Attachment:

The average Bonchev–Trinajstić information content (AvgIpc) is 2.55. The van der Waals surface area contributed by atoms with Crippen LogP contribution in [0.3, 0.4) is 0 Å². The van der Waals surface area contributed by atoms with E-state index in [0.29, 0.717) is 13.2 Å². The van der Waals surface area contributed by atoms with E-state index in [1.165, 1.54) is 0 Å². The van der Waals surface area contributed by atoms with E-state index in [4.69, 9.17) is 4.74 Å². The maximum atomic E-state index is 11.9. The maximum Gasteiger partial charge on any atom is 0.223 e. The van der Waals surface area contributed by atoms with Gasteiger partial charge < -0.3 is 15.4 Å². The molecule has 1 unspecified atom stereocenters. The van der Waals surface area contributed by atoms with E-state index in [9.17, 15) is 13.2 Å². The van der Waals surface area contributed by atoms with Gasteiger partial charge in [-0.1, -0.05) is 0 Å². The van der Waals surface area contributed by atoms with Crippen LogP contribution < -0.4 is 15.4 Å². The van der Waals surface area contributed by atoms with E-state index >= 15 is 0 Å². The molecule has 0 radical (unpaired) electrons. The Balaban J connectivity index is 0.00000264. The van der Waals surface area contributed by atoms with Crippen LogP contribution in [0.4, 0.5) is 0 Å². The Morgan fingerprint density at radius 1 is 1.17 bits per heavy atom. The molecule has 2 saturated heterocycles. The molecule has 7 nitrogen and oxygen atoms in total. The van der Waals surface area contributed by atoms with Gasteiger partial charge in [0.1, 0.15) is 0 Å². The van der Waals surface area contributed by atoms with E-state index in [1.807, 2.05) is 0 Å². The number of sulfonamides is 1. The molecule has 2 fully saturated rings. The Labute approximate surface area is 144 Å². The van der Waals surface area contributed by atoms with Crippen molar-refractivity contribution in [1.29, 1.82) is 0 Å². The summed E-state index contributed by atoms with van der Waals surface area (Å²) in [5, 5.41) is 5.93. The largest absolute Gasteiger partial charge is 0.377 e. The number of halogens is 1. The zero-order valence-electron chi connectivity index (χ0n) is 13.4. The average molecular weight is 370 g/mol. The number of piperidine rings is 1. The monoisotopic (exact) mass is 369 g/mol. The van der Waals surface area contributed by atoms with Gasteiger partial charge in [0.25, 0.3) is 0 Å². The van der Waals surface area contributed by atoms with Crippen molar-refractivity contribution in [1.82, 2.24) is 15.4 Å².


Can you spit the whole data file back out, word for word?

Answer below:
The average Bonchev–Trinajstić information content (AvgIpc) is 2.55. The van der Waals surface area contributed by atoms with Crippen LogP contribution in [0.3, 0.4) is 0 Å². The van der Waals surface area contributed by atoms with E-state index in [0.29, 0.717) is 13.2 Å². The van der Waals surface area contributed by atoms with E-state index in [1.165, 1.54) is 0 Å². The van der Waals surface area contributed by atoms with E-state index in [4.69, 9.17) is 4.74 Å². The maximum atomic E-state index is 11.9. The maximum Gasteiger partial charge on any atom is 0.223 e. The van der Waals surface area contributed by atoms with Gasteiger partial charge < -0.3 is 15.4 Å². The molecule has 1 unspecified atom stereocenters. The van der Waals surface area contributed by atoms with E-state index in [9.17, 15) is 13.2 Å². The van der Waals surface area contributed by atoms with Gasteiger partial charge in [-0.1, -0.05) is 0 Å². The van der Waals surface area contributed by atoms with Crippen LogP contribution < -0.4 is 15.4 Å². The van der Waals surface area contributed by atoms with E-state index >= 15 is 0 Å². The molecule has 0 radical (unpaired) electrons. The Balaban J connectivity index is 0.00000264. The van der Waals surface area contributed by atoms with Crippen LogP contribution in [0.4, 0.5) is 0 Å². The Morgan fingerprint density at radius 1 is 1.17 bits per heavy atom. The molecule has 2 saturated heterocycles. The molecule has 7 nitrogen and oxygen atoms in total. The van der Waals surface area contributed by atoms with Gasteiger partial charge in [0.1, 0.15) is 0 Å². The van der Waals surface area contributed by atoms with E-state index in [1.807, 2.05) is 0 Å². The number of sulfonamides is 1. The molecule has 2 fully saturated rings. The Labute approximate surface area is 144 Å². The van der Waals surface area contributed by atoms with Crippen molar-refractivity contribution in [1.29, 1.82) is 0 Å². The summed E-state index contributed by atoms with van der Waals surface area (Å²) in [5, 5.41) is 5.93. The largest absolute Gasteiger partial charge is 0.377 e. The number of halogens is 1. The zero-order valence-electron chi connectivity index (χ0n) is 13.4. The average molecular weight is 370 g/mol. The number of piperidine rings is 1. The monoisotopic (exact) mass is 369 g/mol. The van der Waals surface area contributed by atoms with Gasteiger partial charge in [0.25, 0.3) is 0 Å². The van der Waals surface area contributed by atoms with Crippen molar-refractivity contribution in [1.82, 2.24) is 15.4 Å².